After four unsuccessful attempts, colourful former Labor MP Belinda “Iguanagate” Neal has finally landed a spot on the Amnesty International Australia board.
It didn’t come easy, with Neal getting elected during an occasionally fiery nine-hour annual general meeting held over Zoom on Saturday.
But not everyone in the organisation is thrilled about Neal’s second act as a human rights crusader. After all, as a politician, she’s best known for allegedly uttering the devastating words “Don’t you know who I am?” during a career-ending altercation with bar staff at Central Coast nightspot Iguana Joe’s in 2008. She subsequently denied using that phrase.
But time passes, and sources told CBD Neal entered the meeting all but certain to end her losing streak. This year, there were three, rather than two spots up for grabs. And a campaign, aided by her husband, former NSW Labor powerbroker John Della Bosca, that was run a lot like a preselection push, certainly gave Neal an advantage.
Still, her win went down like a lead balloon among some on the Zoom call, with Amnesty chair Mario Santos looking particularly stony-faced. Neal, who did not return CBD’s calls on Sunday, will serve a three-year term, with CareSuper boss Michael Dundon and Santos’ pick Anne Wright also getting up.
It’s been a particularly unsettled time for Amnesty, recently caught lead-footed when dealing with a data breach. So despite all the baggage surrounding the “Clintons of the Central Coast”, as Neal and Della Bosca were colloquially known, her election was not even the most controversial moment at Saturday’s meeting.
Amnesty is still dealing with the fallout from a 2022 statement accusing Ukrainian forces of endangering civilians, which was quickly jumped on by Moscow as vindication of Russian atrocities and has understandably evoked considerable outrage.
That lingering outrage played out during Saturday’s meeting, where human rights activist, anti-Chinese Community Party campaigner and inveterate stirrer Drew Pavlou showed up with a contingent of Ukrainian, Uyghur and Tibetan activists.
A motion brought by local Ukrainian activists, and supported by Pavlou’s entourage, urging Amnesty’s Australian branch to support a full retraction of the report was narrowly voted down after nearly three hours of heated discussion.
The motion, opposed by some of Amnesty’s domestic leadership, did get backing from supporters of Neal, who was backed by Pavlou in her successful board tilt, but it just wasn’t enough.
On Saturday, The Australian’s foreign editor Greg Sheridan penned a particularly fawning ode to Hungary’s far-right government, arguing that Western liberals had simply misunderstood poor Viktor Orban.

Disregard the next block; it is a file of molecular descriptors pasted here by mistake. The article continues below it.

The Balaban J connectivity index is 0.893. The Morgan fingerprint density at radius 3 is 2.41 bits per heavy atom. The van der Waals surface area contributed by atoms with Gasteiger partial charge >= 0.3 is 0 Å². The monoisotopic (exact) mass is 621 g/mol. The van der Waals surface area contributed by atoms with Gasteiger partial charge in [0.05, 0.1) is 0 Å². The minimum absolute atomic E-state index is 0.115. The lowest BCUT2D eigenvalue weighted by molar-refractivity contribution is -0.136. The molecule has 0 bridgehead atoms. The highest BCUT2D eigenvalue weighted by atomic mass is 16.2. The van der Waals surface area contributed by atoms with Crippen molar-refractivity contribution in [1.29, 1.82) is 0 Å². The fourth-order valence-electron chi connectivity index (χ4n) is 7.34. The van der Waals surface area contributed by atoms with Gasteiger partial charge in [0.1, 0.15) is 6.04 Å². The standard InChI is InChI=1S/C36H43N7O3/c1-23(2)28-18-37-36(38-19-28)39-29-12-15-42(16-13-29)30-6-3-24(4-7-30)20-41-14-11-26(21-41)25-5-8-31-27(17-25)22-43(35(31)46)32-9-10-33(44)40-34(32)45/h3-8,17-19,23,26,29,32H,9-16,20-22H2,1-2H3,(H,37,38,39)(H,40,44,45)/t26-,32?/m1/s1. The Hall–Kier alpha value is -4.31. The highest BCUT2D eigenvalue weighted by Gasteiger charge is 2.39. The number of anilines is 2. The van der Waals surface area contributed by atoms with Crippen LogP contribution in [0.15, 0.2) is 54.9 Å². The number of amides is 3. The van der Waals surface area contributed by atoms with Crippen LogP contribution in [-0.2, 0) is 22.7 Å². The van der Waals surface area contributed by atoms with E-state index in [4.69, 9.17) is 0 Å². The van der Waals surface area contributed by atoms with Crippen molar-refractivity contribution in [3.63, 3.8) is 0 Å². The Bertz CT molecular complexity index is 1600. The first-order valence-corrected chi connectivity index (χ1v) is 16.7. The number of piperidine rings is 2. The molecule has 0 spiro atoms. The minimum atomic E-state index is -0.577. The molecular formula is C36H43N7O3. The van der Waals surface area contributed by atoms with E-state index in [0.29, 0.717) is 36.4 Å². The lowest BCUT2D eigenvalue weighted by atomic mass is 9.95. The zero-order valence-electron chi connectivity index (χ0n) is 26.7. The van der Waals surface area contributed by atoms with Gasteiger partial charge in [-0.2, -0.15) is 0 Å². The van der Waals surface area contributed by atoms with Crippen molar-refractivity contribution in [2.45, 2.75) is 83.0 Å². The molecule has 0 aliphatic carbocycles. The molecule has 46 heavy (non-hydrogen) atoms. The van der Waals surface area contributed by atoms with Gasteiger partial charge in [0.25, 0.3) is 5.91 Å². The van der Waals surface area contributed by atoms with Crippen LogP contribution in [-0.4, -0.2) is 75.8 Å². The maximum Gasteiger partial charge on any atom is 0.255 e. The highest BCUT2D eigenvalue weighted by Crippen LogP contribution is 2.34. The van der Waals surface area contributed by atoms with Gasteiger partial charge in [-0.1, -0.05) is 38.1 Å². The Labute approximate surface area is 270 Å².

The Hungarian PM, a self-described “illiberal democrat” is best known in these parts for his bare-chested nationalism, and hostility to press freedom, the LGBTI community and immigrants, with a recent rant about how different races should not mix causing a close adviser to quit in disgust.
But for Sheridan, Orban’s Hungary is the victim of absurd demonisation, and an inspiring example of a conservative revival to which Australia’s struggling Liberals and Nationals should look for inspiration.
Now, any readers able to stomach the rhetorical gymnastics and deft whataboutery that allows Sheridan to swiftly downplay Orban’s anti-LGBTI crackdown, for example, are greeted with a disclaimer at the bottom of the article – the author spent a week in Budapest as a visiting fellow at the Danube Institute.
What the disclaimer doesn’t say is the institute gets funded by Orban’s Fidesz Party government, and by drawing right-leaning figures from around the Western world to Budapest, is part of a campaign to make Hungary the ideological beating heart of the new populist right.
We wondered what, exactly the fellowship involved, and how it left people with such a powerfully rose-tinted view of the Hungarian government, but Sheridan sadly did not return CBD’s calls.
He’s far from the only conservative talking head enthralled by Orban. Tony Abbott, who as PM once considered making his old uni mate Sheridan Australia’s ambassador to Singapore, has also given a few speeches at the institute, and is a big fan of what’s going on in Budapest.
From the darkest days of the pandemic emerged a new type of social media star, who built huge brands out of their vigorous, and often very irritating defences of Victorian Premier Dan Andrews and the ALP.
We wondered what would happen to the likes of PRGuy and Victoria Fielding once lockdowns ended, and they were forced to put down the iPads and reintegrate with society. Now, one of their most prominent is attempting to put the truism that “Twitter isn’t real life” to the test.
Belinda Jones, known online as Bee, built a large following as a #DanStan and has put her hand up to run as an independent candidate for Fadden, the seat vacated by permanently embattled former Coalition minister Stuart Robert.
Jones, who did not respond to CBD’s requests for comment, is a Gold Coast grandmother, a casual retail worker, and an occasional writer for free left-wing news outlet Independent Australia. Somewhere among that she’s found time to do more than 151,000 tweets. We’re sure she’s just what the good electors of Fadden are after.
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